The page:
Eugéne Atget – The Accidental Artist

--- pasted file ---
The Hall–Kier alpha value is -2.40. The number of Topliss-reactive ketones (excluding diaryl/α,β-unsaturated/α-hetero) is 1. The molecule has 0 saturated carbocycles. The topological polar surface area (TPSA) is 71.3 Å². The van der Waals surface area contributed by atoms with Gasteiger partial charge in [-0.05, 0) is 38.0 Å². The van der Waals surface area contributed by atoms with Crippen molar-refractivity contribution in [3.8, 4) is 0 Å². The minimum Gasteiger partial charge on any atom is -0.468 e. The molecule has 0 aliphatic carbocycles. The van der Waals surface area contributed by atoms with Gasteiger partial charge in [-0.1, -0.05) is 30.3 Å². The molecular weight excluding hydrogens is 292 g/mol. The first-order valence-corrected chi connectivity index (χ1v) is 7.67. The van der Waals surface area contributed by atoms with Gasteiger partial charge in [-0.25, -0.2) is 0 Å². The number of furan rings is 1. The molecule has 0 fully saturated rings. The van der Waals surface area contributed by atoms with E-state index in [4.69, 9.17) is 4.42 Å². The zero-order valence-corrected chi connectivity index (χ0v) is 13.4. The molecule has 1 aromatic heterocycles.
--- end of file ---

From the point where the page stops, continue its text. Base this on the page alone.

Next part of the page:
<br>The visual history of Paris is inseparable from the name Eugène Atget, which is a very handy thing to know if you’re in Paris between now and 29 July. Should you wish to see an exhibition that IS Paris, rather than simply in Paris, I highly recommend you set a course for the Musée Carnavalet in the heart of the Marais. The photographs (many of them exhibited for the first time) invite us into Atget’s Paris, where he meticulously documented the streets, shops, windows, pedlars, parks and prostitutes of the city in the late 19th and early 20th century. The Man Little is known about Atget’s life; relative obscurity during his lifetime means the details of his life must be pieced together from fragments of knowledge passed down anecdotally or hinted at in the few written records remaining.  What we do know is that Atget was born in 1857 the son of a coach-builder but was an orphan by the age of five. Raised by his grandparents he later worked on ships and sailed as far as Africa and South America before returning to France. It wasn’t until 1878 that Atget settled in Paris where he was rejected by the Music and Dramatic Art Conservatoire. After conducting his military service he was later accepted to the same Conservatoire and there met the man who would become his closest friend, André Calmettes. In 1886 Atget met the companion of his life, the actress Valentine Compagnon. The couple remained childless. It was in 1890 that Atget set himself up professionally as a commercial photographer, painting on the door of his studio a sign reading “Documents for Artists.” In 1897 Atget began the systematic visual documentation of the neighbourhoods of Paris, moving in 1899 to a 5th floor apartment in Montparnasse where the couple would stay for the rest of their lives. Working steadily and successfully but without artistic recognition it was not until 1925 that Man Ray’s assistant, the photographer Berenice Abbott, discovered Atget’s photographs and recognised them for their own artistic merit. Man Ray subsequently published four of Atget’s photographs in an issue of La Révolution Surréaliste –a publication to which Atget agreed on the strict understanding that his name would not accompany the images. Abbot and Man Ray’s championing of Atget’s work brought him to the attention of artists in their circle – Julien Levy, an American filmmaker, bought as many of Atget’s negatives as the photographer would permit. Atget was 70 when Berenice Abbott persuaded him to sit for a portrait at her studio in 1927. Valentine had passed away the previous year. Soon after Abbott visited Atget to share the results of the sitting, only to be told the photographer had died. Anxious that his work be recognised and remembered Abbott approached André Calmettes, Atget’s old friend and executor of the will. Calmettes divided the negatives between Abbott and the Commission des monuments historiques, ensuring the survival of Atget’s life’s work. The Legacy Atget’s work was never exhibited during his lifetime: within a year of his death his photographs were included in two exhibitions. Articles on Atget and his life’s work soon followed, were swiftly followed by books on the subject.  Soon Atget was hailed as the founding father of modern photography. Atget’s influence can be clearly seen in Berenice Abbott’s photography, while many other prominent 20th century photographers have openly acknowledged the debt they owe to this unassuming artists, who himself never accepted the title. What is fascinating about Atget is the artistic paradox he has come to represent: Atget is celebrated as ‘the father of modern photography’ and yet he himself was adamant that the photographs he created were not artworks but documents. Factual records, nothing more. As a commercial photographer in Montparnasse Atget’s photographs were sold to museums as historical documentation of a Paris that was disappearing; what Atget called ‘Old Paris.’ He made no claim for their artistic importance or sensibility, made no claim to be an artist, and yet since his death Atget has become just that – an accidental artist perhaps, but an artist nonetheless. The Exhibition Having first been introduced to Atget as an art history student, I was enthralled by these haunting, poignant records of Old Paris. Beautifully framed and atmospherically lit the photographs are among some of the most fascinating you will ever see of Paris; one cannot help but long to step into the frame and wander Atget’s streets. It is an uncanny, surreal experience to study so closely the expressions of those Atget chose to record in his photographs. In viewing the images we ourselves become Atget’s lens; a witness to the instant at which the image was captured. We become Atget, crouching under the cloak of the apparatus, focusing the image and waiting the long moments for the correct exposure. Once the moment of capture had passed those same people – which you are at that same moment studying in a gallery in the same city a century later – wandered away, each subject returning instantly to his or her daily life without much thought for the finished result, their entrance into history, and art history at that. Those same clothes, those lives captured in that one instant have long since passed away and yet – here we are, over a hundred years later, scrutinising them through time, held forever in that one moment of capture.  The poignancy of these records is inescapable; Atget was not only recording Paris’ buildings and streets but her people. Atget was concerned primarily with the disappearance of Old Paris and his life’s work centred on the importance of recording what he believed would soon cease to exist. It is this that translates for the modern audience into poignancy and gives us a sense of the uncanny – he was right of course, but it is often the people who have vanished, the…

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